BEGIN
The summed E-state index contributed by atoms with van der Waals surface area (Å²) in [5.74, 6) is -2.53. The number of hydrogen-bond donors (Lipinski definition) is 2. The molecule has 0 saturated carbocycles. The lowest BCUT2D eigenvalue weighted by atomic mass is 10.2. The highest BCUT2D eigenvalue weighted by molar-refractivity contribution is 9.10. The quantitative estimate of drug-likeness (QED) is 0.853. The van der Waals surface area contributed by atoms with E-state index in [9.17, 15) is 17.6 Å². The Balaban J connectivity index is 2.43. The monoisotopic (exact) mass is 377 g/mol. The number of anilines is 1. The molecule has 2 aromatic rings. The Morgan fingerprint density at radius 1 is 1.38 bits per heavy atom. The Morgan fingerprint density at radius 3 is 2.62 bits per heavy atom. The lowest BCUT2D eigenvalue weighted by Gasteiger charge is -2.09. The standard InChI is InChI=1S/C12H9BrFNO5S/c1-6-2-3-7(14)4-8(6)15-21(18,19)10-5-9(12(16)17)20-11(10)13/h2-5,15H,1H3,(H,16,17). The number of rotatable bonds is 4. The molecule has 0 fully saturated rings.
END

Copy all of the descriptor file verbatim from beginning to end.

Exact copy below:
The summed E-state index contributed by atoms with van der Waals surface area (Å²) in [5.74, 6) is -2.53. The number of hydrogen-bond donors (Lipinski definition) is 2. The molecule has 0 saturated carbocycles. The lowest BCUT2D eigenvalue weighted by atomic mass is 10.2. The highest BCUT2D eigenvalue weighted by molar-refractivity contribution is 9.10. The quantitative estimate of drug-likeness (QED) is 0.853. The van der Waals surface area contributed by atoms with E-state index in [9.17, 15) is 17.6 Å². The Balaban J connectivity index is 2.43. The monoisotopic (exact) mass is 377 g/mol. The number of anilines is 1. The molecule has 2 aromatic rings. The Morgan fingerprint density at radius 1 is 1.38 bits per heavy atom. The Morgan fingerprint density at radius 3 is 2.62 bits per heavy atom. The lowest BCUT2D eigenvalue weighted by Gasteiger charge is -2.09. The standard InChI is InChI=1S/C12H9BrFNO5S/c1-6-2-3-7(14)4-8(6)15-21(18,19)10-5-9(12(16)17)20-11(10)13/h2-5,15H,1H3,(H,16,17). The number of rotatable bonds is 4. The molecule has 0 fully saturated rings.